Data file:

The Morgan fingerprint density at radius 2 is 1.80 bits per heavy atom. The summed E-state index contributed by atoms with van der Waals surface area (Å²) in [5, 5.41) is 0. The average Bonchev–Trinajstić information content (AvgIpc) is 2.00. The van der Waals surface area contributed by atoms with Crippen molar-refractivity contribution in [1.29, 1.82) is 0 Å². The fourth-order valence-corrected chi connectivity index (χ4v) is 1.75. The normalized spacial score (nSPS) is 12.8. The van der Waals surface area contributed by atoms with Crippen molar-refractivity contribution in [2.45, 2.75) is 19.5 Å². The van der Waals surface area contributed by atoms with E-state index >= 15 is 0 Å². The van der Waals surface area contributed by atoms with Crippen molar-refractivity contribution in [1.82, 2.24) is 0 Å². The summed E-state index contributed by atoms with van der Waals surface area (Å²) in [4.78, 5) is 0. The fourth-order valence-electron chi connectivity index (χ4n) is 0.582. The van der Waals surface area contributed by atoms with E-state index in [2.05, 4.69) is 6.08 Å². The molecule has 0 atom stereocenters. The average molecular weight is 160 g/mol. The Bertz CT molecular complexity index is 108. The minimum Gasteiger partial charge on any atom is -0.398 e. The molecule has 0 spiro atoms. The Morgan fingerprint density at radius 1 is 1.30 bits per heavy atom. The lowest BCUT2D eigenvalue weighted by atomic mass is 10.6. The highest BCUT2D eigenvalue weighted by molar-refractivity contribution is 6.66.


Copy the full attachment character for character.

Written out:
The Morgan fingerprint density at radius 2 is 1.80 bits per heavy atom. The summed E-state index contributed by atoms with van der Waals surface area (Å²) in [5, 5.41) is 0. The average Bonchev–Trinajstić information content (AvgIpc) is 2.00. The van der Waals surface area contributed by atoms with Crippen molar-refractivity contribution in [1.29, 1.82) is 0 Å². The fourth-order valence-corrected chi connectivity index (χ4v) is 1.75. The normalized spacial score (nSPS) is 12.8. The van der Waals surface area contributed by atoms with Crippen molar-refractivity contribution in [2.45, 2.75) is 19.5 Å². The van der Waals surface area contributed by atoms with E-state index >= 15 is 0 Å². The van der Waals surface area contributed by atoms with Crippen molar-refractivity contribution in [1.82, 2.24) is 0 Å². The summed E-state index contributed by atoms with van der Waals surface area (Å²) in [4.78, 5) is 0. The fourth-order valence-electron chi connectivity index (χ4n) is 0.582. The van der Waals surface area contributed by atoms with E-state index in [2.05, 4.69) is 6.08 Å². The molecule has 0 atom stereocenters. The average molecular weight is 160 g/mol. The Bertz CT molecular complexity index is 108. The minimum Gasteiger partial charge on any atom is -0.398 e. The molecule has 0 spiro atoms. The Morgan fingerprint density at radius 1 is 1.30 bits per heavy atom. The lowest BCUT2D eigenvalue weighted by atomic mass is 10.6. The highest BCUT2D eigenvalue weighted by molar-refractivity contribution is 6.66.